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by Margaret Morris, Statistics Canada
According to the 2006 Census of Population, Canada has three times as many one-person households as those with five or more people. With households declining in size over the past century, an increasingly older population and busy lifestyles, it’s not difficult to understand why products packaged in a more consumer-friendly format are appreciated. To meet consumer demand for these products, turkey producers are raising heavier birds and sales are shifting from whole turkeys to processed turkey products. The Census of Agriculture reported that, on May 16, 2006, there were 5% fewer turkeys on Canadian farms than in 2001 but that production in the preceding year had increased by 6% over the previous five years. A move to larger birds has contributed to this shift.
In recent years new turkey food products have appeared on grocery store shelves and in restaurants. The introduction of value-added products such as turkey sausages and turkey bacon has allowed this particular bird to compete directly with traditional red-meat based products. The range of turkey products has increased too, with sliced turkey breast, ground turkey, turkey kebabs and pre-stuffed turkeys increasingly available.
While beef consumption has fallen since the late 70’s, the annual per capita apparent consumption of boneless turkey has remained relatively stable, at an estimated 2.2 kilograms in 2006 (Figure 1). By comparison, Canadian consumption of chicken has increased by approximately 50% over the last 20 years. Pork consumption has been more variable.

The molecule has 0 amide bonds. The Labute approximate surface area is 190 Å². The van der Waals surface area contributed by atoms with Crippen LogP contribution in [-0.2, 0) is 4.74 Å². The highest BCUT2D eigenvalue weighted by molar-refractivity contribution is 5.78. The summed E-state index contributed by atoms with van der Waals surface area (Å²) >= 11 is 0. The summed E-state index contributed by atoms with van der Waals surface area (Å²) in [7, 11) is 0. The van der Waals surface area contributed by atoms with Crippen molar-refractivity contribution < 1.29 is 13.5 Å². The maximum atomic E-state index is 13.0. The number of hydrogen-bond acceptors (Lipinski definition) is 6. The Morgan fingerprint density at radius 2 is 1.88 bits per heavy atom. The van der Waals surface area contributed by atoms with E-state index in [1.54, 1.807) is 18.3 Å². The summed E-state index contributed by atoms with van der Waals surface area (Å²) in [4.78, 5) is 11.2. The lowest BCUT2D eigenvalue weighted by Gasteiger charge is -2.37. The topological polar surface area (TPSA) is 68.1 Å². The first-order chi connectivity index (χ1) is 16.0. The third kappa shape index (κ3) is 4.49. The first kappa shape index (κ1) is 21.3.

Although turkey consumption per person has been stable, the industry has grown. In fact, over the past 25 years, according to production data from Production of Poultry and Eggs, the industry has expanded by about 70% (in terms of weight) partly because of a growing Canadian population and, more recently, rising exports. Farm cash receipts from turkeys in Canada totaled $278.5 million in 2006.
The Census of Agriculture reported that, on May 16, 2006, there were 7.7 million turkeys on farms across Canada, 5% fewer birds than in 2001. However, 2006 Census data show that production has increased: Canadian farmers produced 188.7 million kilograms of turkey (live weight) in 2005, up 6% from 2000 (Table 1).
While production increased, the number of farms reporting turkeys declined by nearly one-quarter. In 2006, 3,174 Canadian farms reported turkeys on their operation, down from 4,176 in 2001. This may reflect consolidation in the industry, as some operations expanded their production while others left the industry altogether.